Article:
'I felt completely numb': the boy who can only eat 20 foods

Danielle Brown and her three-year-old son, Henry. Photo: supplied
Danielle Brown and her three-year-old son, Henry. Photo: supplied 

Danielle Brown and her three-year-old son Henry live on a diet of just 20 safe foods, and before attempting to introduce anything new she eats it first to see what reaction he might have after breastfeeding.  

Ms Brown couldn't understand what was wrong with her second child when, soon after his birth, he was vomiting so much nurses had to change the bedsheets after every breastfeed.

The 38-year-old Melbourne mum began to notice a connection between the foods she ate and Henry's unsettled behaviour.

"We went through a four-month period where he would only feed at home in the dark. He would have breast refusal. I was having to express and syringe feed him. I tried a bottle and spent a fortune on them, but he wouldn't take a bottle," she says.

"As the weeks passed, I started to see a certain pattern with the foods I was eating.  He would wake screaming, like someone was trying to hurt him. It was hideous."

Ms Brown began to keep a log of what she was eating as well as Googling foods and breastfeeding, but said it became like a "worm hole".

She decided to cut ten foods out of her diet, which she felt Henry reacted to and caused gassiness, including broccoli, cauliflower, chocolate, asparagus, lentils and chickpeas.

Ms Brown spoke to doctors, lactation consultants, the Australian Breastfeeding Association and child health nurses, but none of them were able to help.  After keeping a food symptom diary, she was convinced certain foods she was eating were affecting Henry.

When Henry was eight-months-old Ms Brown saw a paediatrician and a dietician who put her on the Royal Prince Alfred elimination diet.


"When I walked out of the paediatrician's office I was really excited, but a few days later when I realised what food we could eat I felt completely numb," she says.

"We were left with a tiny diet to see if it would help. I had 20 foods in my diet, one fruit, 10 vegetables, rice and really fresh butcher's meat."

Ms Brown says from the day she started the diet Henry never had another screaming episode.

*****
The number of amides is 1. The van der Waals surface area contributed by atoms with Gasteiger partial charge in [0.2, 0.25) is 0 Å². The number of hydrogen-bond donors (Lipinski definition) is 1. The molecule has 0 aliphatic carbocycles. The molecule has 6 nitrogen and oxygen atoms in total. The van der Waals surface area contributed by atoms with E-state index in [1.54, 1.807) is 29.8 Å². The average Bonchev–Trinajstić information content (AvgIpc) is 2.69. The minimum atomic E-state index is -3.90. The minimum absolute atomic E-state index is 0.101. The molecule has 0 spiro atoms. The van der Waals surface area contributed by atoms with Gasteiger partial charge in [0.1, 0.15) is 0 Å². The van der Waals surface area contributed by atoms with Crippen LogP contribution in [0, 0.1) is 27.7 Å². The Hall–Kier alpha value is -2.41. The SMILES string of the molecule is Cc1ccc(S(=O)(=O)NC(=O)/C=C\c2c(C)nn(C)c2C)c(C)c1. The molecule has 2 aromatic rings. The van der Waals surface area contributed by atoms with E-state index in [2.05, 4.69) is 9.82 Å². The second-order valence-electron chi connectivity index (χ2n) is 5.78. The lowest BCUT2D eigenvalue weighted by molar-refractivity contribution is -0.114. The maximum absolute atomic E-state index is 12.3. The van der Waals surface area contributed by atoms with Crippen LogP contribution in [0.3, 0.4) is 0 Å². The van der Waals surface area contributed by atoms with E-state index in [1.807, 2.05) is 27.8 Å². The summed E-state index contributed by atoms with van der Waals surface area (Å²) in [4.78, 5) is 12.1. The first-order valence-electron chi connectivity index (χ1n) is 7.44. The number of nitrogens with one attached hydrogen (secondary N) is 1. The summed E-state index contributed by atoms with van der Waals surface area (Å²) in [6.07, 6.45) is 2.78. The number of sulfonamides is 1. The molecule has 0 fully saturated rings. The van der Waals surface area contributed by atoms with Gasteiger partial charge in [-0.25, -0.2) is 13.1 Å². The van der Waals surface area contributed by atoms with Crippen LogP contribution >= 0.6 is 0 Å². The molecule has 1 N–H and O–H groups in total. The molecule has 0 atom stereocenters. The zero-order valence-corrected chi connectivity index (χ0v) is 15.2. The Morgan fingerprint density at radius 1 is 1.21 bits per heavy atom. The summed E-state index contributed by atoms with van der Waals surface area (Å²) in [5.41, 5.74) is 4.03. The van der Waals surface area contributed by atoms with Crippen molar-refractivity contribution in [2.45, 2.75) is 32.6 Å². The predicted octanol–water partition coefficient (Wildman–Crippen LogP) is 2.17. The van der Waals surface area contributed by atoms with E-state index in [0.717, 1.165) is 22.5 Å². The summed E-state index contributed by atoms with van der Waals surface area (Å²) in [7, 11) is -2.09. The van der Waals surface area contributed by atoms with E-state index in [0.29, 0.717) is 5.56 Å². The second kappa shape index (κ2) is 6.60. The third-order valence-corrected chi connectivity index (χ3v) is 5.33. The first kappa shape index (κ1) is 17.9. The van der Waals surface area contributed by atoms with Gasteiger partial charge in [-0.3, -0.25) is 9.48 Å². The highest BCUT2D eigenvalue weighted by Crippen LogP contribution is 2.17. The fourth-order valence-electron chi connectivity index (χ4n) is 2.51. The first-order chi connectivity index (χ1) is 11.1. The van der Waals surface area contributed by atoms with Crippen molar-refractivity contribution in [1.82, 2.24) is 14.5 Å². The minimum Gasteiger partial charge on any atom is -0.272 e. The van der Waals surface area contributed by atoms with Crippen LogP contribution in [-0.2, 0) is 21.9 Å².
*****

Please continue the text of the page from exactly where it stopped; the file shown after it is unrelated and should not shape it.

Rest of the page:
Henry has now been diagnosed with multiple food protein intolerance. However, Ms Brown says she still struggles to find information and support about what actually goes through to breastmilk but believes mums should not give up looking for help.

Dietitian, lactation consultant and author of Food Sensitive Babies: Dietary investigation for breastfed babies, Joy Anderson AM, says there is very little research into the area of breastfeeding and baby's reactions, and most of what is known is practice-evidence based and trial and error.

"A lot of mothers think their babies are reacting to foods when it can be something completely different. You have to rule out all these other things before you get to the food investigation.  Then you can look at an elimination diet.

An elimination diet is just the first stage.  It is not the be all or end all and it should only be temporary.  There should be someone making sure the mother and baby are getting all they need in the way of nutrition and then it is important to go through the next phase, which is challenges - bringing foods back in a controlled manner," Ms Anderson says.

"You want to end up with the mother avoiding the absolute minimum foods.  So many mothers cut out one thing after the other until they eating virtually nothing and they just get so frustrated."

She explained that often babies are not reacting to just one food, but a combination of things.

"By cutting out just one thing after another you are stabbing in the dark."

Ms Anderson says it varies a lot as to how long it can take for food consumed by a mother to pass through to breastmilk.

"The traditional belief is it can take a couple of hours, but I have read articles that say anything from 14 minutes up to many hours before it appears in the breastmilk.

"There are some mothers where the substances don't get into the breastmilk.  Some babies may be allergic, but the mothers don't have to avoid them."

Ms Anderson says so many mothers are confused and unfortunately few doctors, paediatricians and even dietitians have studied the issue.

"Some mothers might be advised their baby has reflux, but it may be an allergy and the medication may just hide the symptoms or may not work at all," she says.

She says cow's milk protein is the most common food to cause a problem and recommended eliminating dairy for just two to three weeks to see if the baby's symptoms get better.

"Some foods you will get a quick response to, but there is also a threshold issue where there is a tipping point.  Sometimes it can be a building up of a chemical level such as salicylates."

Ms Anderson stressed that lactation is the most nutritionally demanding time of a woman's life so it was important they didn't cut out food which could leave them deficient.